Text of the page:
First-party data is the information a business collects from their customers while they are using the company’s website, apps, or email marketing. This information is not actively provided by the user – as it is in zero-party data – but given passively while the customer is browsing through the website. The data collected might include things like how long the user spends on a page, which links they click, which products they visit, etc.
The more customer data you have, the better. The information you gather either through zero, first, second or third-party processes is extremely important because it all helps you target the right people and promote your products to them at the right time.
Data-driven marketing, which is based on actual data from real customers, and first-party data, can lead to higher profit, more effective marketing, lower acquisition costs, longer customer lifetime value, and so much more.
But, in order to get all of these benefits, you should first understand what first-party data is, how you can collect it (while respecting data privacy regulations), and how you can use it to improve customer experience and increase your profits.
What Does First-Party Data Mean?
First-party data means that the data collected is provided passively by customers while they are browsing your website, app, or emails. You can get a lot of information from the way a user interacts with your website. For example, their clicks, the amount of time they spend on certain pages, and their purchase history are all extremely valuable data.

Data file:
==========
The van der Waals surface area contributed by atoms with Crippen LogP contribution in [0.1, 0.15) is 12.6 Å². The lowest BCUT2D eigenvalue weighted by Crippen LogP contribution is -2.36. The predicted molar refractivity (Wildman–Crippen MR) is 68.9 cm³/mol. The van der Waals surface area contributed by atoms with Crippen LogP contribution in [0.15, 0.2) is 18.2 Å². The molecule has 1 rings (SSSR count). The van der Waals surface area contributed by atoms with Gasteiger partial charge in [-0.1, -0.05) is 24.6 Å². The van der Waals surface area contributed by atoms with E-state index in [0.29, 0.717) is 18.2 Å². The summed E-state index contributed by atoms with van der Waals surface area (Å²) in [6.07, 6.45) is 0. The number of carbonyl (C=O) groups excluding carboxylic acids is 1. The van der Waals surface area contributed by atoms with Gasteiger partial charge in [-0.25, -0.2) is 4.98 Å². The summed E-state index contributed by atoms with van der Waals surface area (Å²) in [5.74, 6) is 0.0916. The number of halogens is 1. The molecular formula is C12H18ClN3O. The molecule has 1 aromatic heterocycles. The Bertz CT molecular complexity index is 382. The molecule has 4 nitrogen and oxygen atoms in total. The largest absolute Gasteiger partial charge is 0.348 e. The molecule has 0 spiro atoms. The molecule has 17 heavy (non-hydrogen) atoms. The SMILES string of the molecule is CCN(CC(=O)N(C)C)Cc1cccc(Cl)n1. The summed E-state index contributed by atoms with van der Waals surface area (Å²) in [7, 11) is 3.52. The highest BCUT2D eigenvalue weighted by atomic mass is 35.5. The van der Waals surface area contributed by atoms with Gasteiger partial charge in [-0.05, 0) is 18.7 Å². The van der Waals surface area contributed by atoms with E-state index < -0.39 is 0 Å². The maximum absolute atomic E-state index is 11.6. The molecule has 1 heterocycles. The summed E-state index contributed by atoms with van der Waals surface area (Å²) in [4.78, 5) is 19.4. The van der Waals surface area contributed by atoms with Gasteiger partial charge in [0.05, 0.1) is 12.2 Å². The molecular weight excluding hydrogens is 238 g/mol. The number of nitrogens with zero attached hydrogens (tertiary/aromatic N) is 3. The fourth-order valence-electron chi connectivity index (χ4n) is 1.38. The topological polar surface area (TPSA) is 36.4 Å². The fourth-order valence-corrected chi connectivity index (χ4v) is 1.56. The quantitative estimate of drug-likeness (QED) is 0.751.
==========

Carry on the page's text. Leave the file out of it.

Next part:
In addition to data collected through websites, apps, and emails, you can also get first-party data from SMS, CRM, call centers, and more.
Most importantly, this kind of data complies with GDPR and other privacy acts since you are collecting data directly from the source, in this case, a visitor, prospect, or customer.
Why is First-Party Data Important?
First-party data, just like zero-party data, is highly relevant because it’s information the company possesses by interacting with the user directly. This gives the business autonomy because they’re not dependent on other businesses to provide the data (as with second or third-party data).
Apart from that, here are a few more reasons why it is essential:
The information is very accurate and high-quality as it is provided by the customer himself.
Mapping the customer journey becomes easier, as you can track each customer’s identity and steps through conversion.
With a solid customer journey, your business can be more assertive and deliver the right message at the right time for the right people.
These customer insights help you allocate your budget better and get the most out of your marketing efforts.
It helps you easily create audience segments that improve your communication with customers.
It allows your brand to create customized experiences based on information like location, purchase history, interests, and more.
Lastly, this kind of data is crucial to your business success because it provides great insights about your customers, making the information very accurate and trustworthy. Meanwhile, it also answers some important questions like: